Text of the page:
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NJPMC

Cape May Plant Materials Center (NJPMC)
Serving areas in the States of Connecticut, Delaware, Maryland, Massachusetts, Long Island- New York, New Jersey, North Carolina, Rhode Island, and Virginia

Established: 1965
Size: 88.04 acres
PMC Operation: NRCS
Land Ownership: NRCS and the State of New Jersey

Transplanting switchgrass at the Cape May Plant Materials CenterThe Cape May Plant Materials Center (NJPMC) provides plant solutions for natural resource conservation concerns pertaining to shorelines, wetlands, sand dunes, nearshore grassland habitat, and critical areas of the Mid-Atlantic coastal plains.

The Center serves a nine-state area, including parts of Connecticut, Delaware, Maryland, Massachusetts, Long Island- New York, New Jersey, North Carolina, Rhode Island, and Virginia.
The soils, topography, climate, and land use of the Center’s service area produce a distinct plant resource area. Active sand dunes exist along the shores. Wind erosion occurs on sandy cultivated fields of the coastal plains. Water erosion is a problem on sloping cropland, and shoreline erosion threatens the tidal estuaries. Agriculture is predominantly cash row crops, orchards, truck crops, specialty crops, and poultry.

There are large areas in hardwood and pine forests. Extensive areas of tidal marsh are vital to the seafood and wildlife resources. Outdoor recreation is a major industry placing extreme pressure on natural resources. Resource concerns include air quality; coastal systems; cover crops; critical/disturbed areas; invasive species; rare, endangered, and threatened species; submerged aquatic vegetation; and urban resource conservation.
The Cape May Plant Materials Center has developed 16 conservation plants including grasses, shrubs, and forbs for enhancing conservation plantings in their service area.

Highlights

ADDRESSING CLIMATE CHANGE IMPACTS TO AGRICULTURAL LAND AND COASTAL ENVIRONMENTS

Enhancing coastal plant systems through plant selection and technology development

  • Plant diversity on sand dunes is broadened through the evaluation of diversified seed mixtures to supplement vegetative plantings. Direct seeding trials have shown potential for other Mid-Atlantic dune adapted species in addition to 'Atlantic' coastal panicgrass.
  • Selection of a cold tolerant sea oats for the northern Mid-Atlantic area is ongoing.
  • High Tide Germplasm switchgrass, a local ecotype from the Chesapeake Bay area, is the only commercially available switchgrass developed specifically for riparian applications and shoreline stabilization.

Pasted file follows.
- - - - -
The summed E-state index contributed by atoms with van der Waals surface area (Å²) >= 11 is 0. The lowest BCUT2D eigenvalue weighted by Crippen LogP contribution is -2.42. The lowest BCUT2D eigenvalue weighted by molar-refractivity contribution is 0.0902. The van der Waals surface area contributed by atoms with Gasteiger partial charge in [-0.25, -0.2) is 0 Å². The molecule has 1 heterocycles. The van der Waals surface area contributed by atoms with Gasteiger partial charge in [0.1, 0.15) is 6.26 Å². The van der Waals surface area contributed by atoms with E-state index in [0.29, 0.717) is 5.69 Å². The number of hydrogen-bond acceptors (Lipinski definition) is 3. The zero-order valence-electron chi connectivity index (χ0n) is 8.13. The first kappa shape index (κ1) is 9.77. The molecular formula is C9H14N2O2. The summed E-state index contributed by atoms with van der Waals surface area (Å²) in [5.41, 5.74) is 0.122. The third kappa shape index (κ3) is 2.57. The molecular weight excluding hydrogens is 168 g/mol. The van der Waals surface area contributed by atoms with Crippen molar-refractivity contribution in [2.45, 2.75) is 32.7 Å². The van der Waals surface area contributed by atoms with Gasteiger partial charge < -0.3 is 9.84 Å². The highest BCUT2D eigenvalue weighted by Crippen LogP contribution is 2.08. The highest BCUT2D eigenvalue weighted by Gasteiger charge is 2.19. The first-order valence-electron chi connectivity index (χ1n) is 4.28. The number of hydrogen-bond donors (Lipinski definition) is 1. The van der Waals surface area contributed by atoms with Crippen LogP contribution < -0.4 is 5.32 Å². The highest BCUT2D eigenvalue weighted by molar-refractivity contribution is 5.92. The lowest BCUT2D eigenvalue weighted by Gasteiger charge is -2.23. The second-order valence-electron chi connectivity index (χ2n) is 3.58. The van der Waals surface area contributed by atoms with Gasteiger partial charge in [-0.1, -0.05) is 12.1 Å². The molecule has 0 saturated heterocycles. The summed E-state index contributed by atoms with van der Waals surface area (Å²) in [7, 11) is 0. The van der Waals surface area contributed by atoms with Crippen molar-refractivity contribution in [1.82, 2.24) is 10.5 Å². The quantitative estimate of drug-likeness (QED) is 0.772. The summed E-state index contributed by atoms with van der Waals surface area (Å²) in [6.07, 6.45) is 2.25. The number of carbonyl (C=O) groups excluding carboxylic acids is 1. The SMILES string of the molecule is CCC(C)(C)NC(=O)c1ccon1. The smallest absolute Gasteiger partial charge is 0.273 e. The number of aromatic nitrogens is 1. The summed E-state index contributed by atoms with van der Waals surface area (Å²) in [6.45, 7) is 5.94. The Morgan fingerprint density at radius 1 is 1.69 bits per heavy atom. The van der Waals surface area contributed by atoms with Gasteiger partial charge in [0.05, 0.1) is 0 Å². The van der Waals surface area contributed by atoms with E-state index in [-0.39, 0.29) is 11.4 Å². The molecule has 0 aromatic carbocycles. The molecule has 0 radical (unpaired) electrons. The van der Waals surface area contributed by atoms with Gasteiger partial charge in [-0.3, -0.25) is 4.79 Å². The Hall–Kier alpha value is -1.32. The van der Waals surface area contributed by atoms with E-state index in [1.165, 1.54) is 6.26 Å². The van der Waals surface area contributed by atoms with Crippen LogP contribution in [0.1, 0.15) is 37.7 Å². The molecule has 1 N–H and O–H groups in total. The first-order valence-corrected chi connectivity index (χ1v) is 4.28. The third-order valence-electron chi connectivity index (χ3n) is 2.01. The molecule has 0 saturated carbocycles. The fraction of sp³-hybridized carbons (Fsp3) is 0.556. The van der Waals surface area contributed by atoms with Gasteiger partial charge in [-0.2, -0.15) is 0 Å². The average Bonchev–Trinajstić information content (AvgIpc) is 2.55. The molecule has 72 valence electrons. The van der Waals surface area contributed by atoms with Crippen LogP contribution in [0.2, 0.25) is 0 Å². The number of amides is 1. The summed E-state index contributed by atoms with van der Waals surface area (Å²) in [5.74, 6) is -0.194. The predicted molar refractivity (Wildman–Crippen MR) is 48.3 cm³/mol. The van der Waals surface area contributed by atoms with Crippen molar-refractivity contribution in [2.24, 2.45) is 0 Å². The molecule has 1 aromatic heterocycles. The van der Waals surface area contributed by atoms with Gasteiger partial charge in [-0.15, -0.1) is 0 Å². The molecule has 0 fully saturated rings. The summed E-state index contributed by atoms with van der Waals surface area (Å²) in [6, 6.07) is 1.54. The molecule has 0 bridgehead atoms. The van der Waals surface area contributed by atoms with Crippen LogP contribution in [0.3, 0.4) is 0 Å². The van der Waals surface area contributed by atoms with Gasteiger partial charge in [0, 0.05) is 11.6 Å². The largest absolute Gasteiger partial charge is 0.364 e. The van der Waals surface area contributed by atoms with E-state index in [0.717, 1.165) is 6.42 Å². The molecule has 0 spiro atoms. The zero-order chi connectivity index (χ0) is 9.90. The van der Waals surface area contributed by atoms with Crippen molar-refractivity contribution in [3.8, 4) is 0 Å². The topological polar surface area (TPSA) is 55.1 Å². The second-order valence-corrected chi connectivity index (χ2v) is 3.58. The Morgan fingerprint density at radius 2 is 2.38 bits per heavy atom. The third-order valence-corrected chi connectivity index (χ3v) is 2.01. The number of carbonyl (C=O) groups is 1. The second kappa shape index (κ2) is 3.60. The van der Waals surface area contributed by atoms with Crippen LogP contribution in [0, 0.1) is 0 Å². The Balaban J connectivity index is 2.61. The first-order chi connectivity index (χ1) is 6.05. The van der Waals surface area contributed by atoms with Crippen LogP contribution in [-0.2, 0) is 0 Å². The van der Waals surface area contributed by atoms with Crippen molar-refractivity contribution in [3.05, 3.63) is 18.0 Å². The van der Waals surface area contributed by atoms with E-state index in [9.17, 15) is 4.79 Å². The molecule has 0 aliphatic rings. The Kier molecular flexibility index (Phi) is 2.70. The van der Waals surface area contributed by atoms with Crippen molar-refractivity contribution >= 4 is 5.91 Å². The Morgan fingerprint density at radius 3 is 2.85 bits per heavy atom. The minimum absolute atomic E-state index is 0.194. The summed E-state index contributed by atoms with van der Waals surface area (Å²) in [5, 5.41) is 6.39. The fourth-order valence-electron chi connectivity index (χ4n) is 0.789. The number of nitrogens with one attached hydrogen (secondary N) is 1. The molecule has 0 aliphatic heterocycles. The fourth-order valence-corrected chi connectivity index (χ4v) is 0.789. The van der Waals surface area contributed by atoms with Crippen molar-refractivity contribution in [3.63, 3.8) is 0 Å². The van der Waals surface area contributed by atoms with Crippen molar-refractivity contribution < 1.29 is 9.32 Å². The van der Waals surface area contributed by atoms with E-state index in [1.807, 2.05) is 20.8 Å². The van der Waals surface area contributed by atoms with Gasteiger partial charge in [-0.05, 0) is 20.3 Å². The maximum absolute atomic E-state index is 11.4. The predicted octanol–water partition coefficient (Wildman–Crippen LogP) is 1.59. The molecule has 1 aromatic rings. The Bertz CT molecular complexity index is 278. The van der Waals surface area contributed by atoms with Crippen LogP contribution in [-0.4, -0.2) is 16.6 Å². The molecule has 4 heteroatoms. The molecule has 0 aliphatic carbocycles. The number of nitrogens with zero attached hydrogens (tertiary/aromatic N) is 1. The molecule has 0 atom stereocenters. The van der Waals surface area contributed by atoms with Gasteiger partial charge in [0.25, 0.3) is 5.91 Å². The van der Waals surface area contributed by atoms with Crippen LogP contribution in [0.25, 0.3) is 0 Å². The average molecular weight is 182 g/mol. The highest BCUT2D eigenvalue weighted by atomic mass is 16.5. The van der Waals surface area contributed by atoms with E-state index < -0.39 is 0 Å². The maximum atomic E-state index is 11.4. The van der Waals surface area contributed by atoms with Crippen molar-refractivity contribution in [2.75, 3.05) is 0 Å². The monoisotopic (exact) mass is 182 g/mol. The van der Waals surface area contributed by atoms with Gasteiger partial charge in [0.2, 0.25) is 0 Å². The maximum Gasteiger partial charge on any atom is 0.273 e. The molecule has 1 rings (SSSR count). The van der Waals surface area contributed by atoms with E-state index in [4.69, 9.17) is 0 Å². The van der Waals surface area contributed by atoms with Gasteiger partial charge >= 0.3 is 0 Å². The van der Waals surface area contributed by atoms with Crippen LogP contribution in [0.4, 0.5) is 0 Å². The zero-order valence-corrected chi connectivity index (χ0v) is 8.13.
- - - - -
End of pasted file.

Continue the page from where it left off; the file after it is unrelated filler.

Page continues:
• In addition to field testing, controlled environment salinity tolerance trial protocol are being developed to better determine potential plant species that may provide ecological benefits and revenue on cropland impacted by saltwater intrusion.

RESTORING NATIVE PLANT COMMUNITIES

Ecotypes in support of Farm Bill programs and ecological restoration

  • Selection of Suther prairie native warm season grasses. Suther is a remnant eastern prairie in the piedmont of North Carolina. The Piedmont prairie is a special emphasis area for the Environmental Quality Incentives Program (EQIP) in North Carolina. 
  • Direct seeding technologies are being developed and demonstrated to establish smooth cordgrass in intertidal areas for shoreline stabilization.
  • Evaluating success of native plant species to compete with and inhibit the reinvasion of invasive plant species.
  • Researching native pollinator-plant interactions in a cooperative project with Rutgers University.
  • Evaluation of several native warm season grasses for application in riparian buffers.
  • Investigating the direct seeding of shrubs for coastal and riparian areas for wildlife habitat improvement.

CARBON SEQUESTRATION AND SOIL QUALITY

Changes in soil carbon by using native grasses and cover cropping systems

  • Soil carbon changes under six native warm-season grasses are being monitored in a 15-year study.
  • Baseline data for soil quality attributes are developed and changes in soil quality from various cover cropping systems are evaluated. Comparisons of long-term warm-season grass, cool-season pasture, annual cover crops/fallow, and mixed stands of cool/warm-season grasses provide information on changes in soil quality.
  • Evaluation of adaptability of several southern legumes for the Mid-Atlantic region.
  • Timber Germplasm switchgrass was selected and released as a high yielding biomass crop.


Cape May Plant Materials Center
1536 Route 9 North
Cape May Court House, NJ 08210
Phone: (609) 465-5901
Fax: (609) 465-9284